About Cancer Pain Treatment Options
Medications: Oral, Patches, Subcutaneous
In most cases, pain specialists follow what is called the “pain ladder” when planning treatments for cancer patients. The first rung on the ladder is analgesic medication, such as Synflex or Voltaren, to stronger drugs known as Tramadol or Codeine. If these do not relieve the pain, still stronger medications containing morphine are given. For patients who do not like oral medication, there are sustained-release morphine-like patches (Durogesic) that give good long-lasting relief. If further relief is needed, the doctor goes up another rung on the ladder, which is to give higher doses of the strongest medications. Unfortunately, pain medications can cause some patients to experience unpleasant side effects, like nausea, drowsiness and constipation. Not infrequently, other non-pain killers can be effective in the treatment of cancer pain (eg, Lyrica and Amitriptyline).
Interventional Pain Procedures: Neurolysis
Non-medicine treatments are sometimes added to the pain-relieving process. In certain types of cancer pain that are localized, chemicals may be introduced to the nervous supply of that area through minimally invasive techniques. These medications block the pain and “burn-off” further transmission of painful signals. The effect can last from 36 months. The neurolysis procedures potentially can treat liver, stomach, pancreatic and colonic cancer pain. Other adjuncts include transcutaneous electrical nerve stimulation (TENS), which sends small, non-painful electrical bursts to areas of the skin.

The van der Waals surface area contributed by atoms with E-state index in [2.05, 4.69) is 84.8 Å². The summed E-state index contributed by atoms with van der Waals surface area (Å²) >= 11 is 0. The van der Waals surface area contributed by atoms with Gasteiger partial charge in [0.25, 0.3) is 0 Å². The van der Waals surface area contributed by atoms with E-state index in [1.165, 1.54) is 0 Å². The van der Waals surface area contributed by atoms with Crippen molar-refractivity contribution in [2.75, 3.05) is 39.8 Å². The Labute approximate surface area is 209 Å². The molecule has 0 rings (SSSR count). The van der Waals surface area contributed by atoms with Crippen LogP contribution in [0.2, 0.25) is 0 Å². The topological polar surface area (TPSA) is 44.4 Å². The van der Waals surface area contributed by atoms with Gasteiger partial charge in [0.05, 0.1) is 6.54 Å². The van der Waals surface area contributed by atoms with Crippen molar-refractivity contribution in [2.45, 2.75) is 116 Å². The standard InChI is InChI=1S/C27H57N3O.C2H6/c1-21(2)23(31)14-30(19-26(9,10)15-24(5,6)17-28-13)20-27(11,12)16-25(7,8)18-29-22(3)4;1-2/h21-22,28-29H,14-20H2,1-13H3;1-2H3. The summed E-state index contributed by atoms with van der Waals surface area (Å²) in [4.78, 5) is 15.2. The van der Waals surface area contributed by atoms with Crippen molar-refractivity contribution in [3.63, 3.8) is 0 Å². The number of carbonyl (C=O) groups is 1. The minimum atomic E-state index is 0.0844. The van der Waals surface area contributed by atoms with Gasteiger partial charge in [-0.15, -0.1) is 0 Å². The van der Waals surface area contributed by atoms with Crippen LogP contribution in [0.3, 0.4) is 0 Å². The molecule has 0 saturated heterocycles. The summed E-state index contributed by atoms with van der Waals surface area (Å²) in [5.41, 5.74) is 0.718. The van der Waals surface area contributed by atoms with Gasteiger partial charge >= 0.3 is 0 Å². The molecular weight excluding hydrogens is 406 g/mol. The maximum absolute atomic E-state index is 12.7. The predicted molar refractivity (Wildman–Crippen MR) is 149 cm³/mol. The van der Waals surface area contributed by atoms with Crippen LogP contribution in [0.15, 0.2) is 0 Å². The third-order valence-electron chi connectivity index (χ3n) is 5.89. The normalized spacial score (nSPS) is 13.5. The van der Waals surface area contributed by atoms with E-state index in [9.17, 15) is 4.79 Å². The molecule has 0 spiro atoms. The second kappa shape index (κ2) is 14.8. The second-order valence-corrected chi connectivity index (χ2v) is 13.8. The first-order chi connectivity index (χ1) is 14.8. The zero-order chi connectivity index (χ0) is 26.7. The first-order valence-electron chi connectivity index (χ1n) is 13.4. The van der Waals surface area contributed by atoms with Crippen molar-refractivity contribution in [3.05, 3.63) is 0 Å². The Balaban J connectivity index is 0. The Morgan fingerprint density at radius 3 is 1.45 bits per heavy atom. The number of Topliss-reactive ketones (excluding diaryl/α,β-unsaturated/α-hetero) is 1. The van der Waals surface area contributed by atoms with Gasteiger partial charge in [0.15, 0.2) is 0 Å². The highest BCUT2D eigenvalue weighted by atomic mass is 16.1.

Advanced Pain Control: Intrathecal Drug Delivery
Some pain conditions can be very painful and refractory, eg, cancer pain with bony metastasis, neuropathic pain secondary to cord myelopathy and many others. Despite optimization with conventional oral strong painkillers (eg, Morphine), the pain relief does not increase accordingly but yet the side effects escalate. Patients develop distress and disappointment, progressing to depression and a lower quality of life.
Most pain medication act on the spinal cord as this is where all the pain receptors are. All oral medications, after oral administration, undergo metabolism and breakdown before they finally reach the pain receptor in the spinal cord.
In intrathecal administration, the drugs are applied directly into the spinal cord. This allows for a reduced amount of medication needed to achieve the desired pain control without the associated side effects.
All of it goes into the pump that delivers a set amount of drug into the spinal cord. This computerized pump delivers a very exact amount of medication, without fear of overdosing or underdosing. The patient will return for a refill of medication in the pump once in a couple of months. This small pump will be implanted into the patient.
Advantages of IT pump:
- Better pain control with less medication
- Increased survival, compared with poorly-controlled cancer pain
- Less sedation effects with more clear-headedness
- Less side effects of medications (eg, constipation, nausea)
- Increased patient satisfaction
- Less oral medication
- No need for frequent follow-ups.